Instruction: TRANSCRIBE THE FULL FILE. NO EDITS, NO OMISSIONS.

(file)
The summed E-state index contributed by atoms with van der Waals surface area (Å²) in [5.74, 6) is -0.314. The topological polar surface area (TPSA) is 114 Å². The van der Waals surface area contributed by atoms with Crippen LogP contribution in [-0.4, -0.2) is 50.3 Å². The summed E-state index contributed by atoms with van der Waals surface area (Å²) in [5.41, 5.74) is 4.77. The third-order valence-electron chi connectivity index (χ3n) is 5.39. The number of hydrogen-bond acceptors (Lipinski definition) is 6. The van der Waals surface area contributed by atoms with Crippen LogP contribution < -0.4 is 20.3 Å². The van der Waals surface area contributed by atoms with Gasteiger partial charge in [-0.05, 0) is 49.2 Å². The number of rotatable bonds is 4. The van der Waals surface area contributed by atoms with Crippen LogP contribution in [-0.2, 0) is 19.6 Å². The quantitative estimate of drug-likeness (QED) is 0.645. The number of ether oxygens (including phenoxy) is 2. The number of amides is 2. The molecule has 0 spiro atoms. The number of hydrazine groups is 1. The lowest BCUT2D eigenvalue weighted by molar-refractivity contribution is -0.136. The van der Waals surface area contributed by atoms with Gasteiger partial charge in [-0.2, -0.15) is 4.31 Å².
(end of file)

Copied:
The summed E-state index contributed by atoms with van der Waals surface area (Å²) in [5.74, 6) is -0.314. The topological polar surface area (TPSA) is 114 Å². The van der Waals surface area contributed by atoms with Crippen LogP contribution in [-0.4, -0.2) is 50.3 Å². The summed E-state index contributed by atoms with van der Waals surface area (Å²) in [5.41, 5.74) is 4.77. The third-order valence-electron chi connectivity index (χ3n) is 5.39. The number of hydrogen-bond acceptors (Lipinski definition) is 6. The van der Waals surface area contributed by atoms with Crippen LogP contribution < -0.4 is 20.3 Å². The van der Waals surface area contributed by atoms with Gasteiger partial charge in [-0.05, 0) is 49.2 Å². The number of rotatable bonds is 4. The van der Waals surface area contributed by atoms with Crippen LogP contribution in [-0.2, 0) is 19.6 Å². The quantitative estimate of drug-likeness (QED) is 0.645. The number of ether oxygens (including phenoxy) is 2. The number of amides is 2. The molecule has 0 spiro atoms. The number of hydrazine groups is 1. The lowest BCUT2D eigenvalue weighted by molar-refractivity contribution is -0.136. The van der Waals surface area contributed by atoms with Gasteiger partial charge in [-0.2, -0.15) is 4.31 Å².